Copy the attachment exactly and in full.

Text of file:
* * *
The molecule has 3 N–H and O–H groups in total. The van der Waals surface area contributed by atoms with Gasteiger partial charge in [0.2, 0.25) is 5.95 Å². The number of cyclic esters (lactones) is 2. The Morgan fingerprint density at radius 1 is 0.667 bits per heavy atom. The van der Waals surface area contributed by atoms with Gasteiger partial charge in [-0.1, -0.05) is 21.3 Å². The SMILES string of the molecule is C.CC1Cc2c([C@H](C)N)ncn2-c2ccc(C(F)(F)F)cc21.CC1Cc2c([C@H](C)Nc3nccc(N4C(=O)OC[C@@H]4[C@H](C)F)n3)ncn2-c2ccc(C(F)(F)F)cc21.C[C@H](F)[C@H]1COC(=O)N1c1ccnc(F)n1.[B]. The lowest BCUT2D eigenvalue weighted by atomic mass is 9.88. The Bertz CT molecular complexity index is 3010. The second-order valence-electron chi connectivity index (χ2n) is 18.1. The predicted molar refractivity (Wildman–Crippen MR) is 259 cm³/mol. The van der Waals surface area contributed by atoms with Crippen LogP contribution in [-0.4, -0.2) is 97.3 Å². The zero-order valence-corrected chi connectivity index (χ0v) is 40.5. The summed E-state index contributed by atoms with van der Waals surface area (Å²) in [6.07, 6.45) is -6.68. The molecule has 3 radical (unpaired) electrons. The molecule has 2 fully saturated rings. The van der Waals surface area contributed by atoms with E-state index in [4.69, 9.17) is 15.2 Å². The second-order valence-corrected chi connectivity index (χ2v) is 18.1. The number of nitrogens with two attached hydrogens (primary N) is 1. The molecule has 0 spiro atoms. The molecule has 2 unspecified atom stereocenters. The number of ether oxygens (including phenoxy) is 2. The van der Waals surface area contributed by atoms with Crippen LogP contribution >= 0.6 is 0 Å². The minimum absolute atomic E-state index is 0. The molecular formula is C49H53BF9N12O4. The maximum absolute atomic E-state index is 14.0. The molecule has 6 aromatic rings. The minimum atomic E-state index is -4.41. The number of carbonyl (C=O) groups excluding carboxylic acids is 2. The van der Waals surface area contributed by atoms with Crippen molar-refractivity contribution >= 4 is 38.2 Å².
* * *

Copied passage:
The molecule has 3 N–H and O–H groups in total. The van der Waals surface area contributed by atoms with Gasteiger partial charge in [0.2, 0.25) is 5.95 Å². The number of cyclic esters (lactones) is 2. The Morgan fingerprint density at radius 1 is 0.667 bits per heavy atom. The van der Waals surface area contributed by atoms with Gasteiger partial charge in [-0.1, -0.05) is 21.3 Å². The SMILES string of the molecule is C.CC1Cc2c([C@H](C)N)ncn2-c2ccc(C(F)(F)F)cc21.CC1Cc2c([C@H](C)Nc3nccc(N4C(=O)OC[C@@H]4[C@H](C)F)n3)ncn2-c2ccc(C(F)(F)F)cc21.C[C@H](F)[C@H]1COC(=O)N1c1ccnc(F)n1.[B]. The lowest BCUT2D eigenvalue weighted by atomic mass is 9.88. The Bertz CT molecular complexity index is 3010. The second-order valence-electron chi connectivity index (χ2n) is 18.1. The predicted molar refractivity (Wildman–Crippen MR) is 259 cm³/mol. The van der Waals surface area contributed by atoms with Crippen LogP contribution in [-0.4, -0.2) is 97.3 Å². The zero-order valence-corrected chi connectivity index (χ0v) is 40.5. The summed E-state index contributed by atoms with van der Waals surface area (Å²) in [6.07, 6.45) is -6.68. The molecule has 3 radical (unpaired) electrons. The molecule has 2 fully saturated rings. The van der Waals surface area contributed by atoms with E-state index in [4.69, 9.17) is 15.2 Å². The second-order valence-corrected chi connectivity index (χ2v) is 18.1. The number of nitrogens with two attached hydrogens (primary N) is 1. The molecule has 0 spiro atoms. The molecule has 2 unspecified atom stereocenters. The number of ether oxygens (including phenoxy) is 2. The van der Waals surface area contributed by atoms with Crippen LogP contribution >= 0.6 is 0 Å². The minimum absolute atomic E-state index is 0. The molecular formula is C49H53BF9N12O4. The maximum absolute atomic E-state index is 14.0. The molecule has 6 aromatic rings. The minimum atomic E-state index is -4.41. The number of carbonyl (C=O) groups excluding carboxylic acids is 2. The van der Waals surface area contributed by atoms with Crippen molar-refractivity contribution >= 4 is 38.2 Å².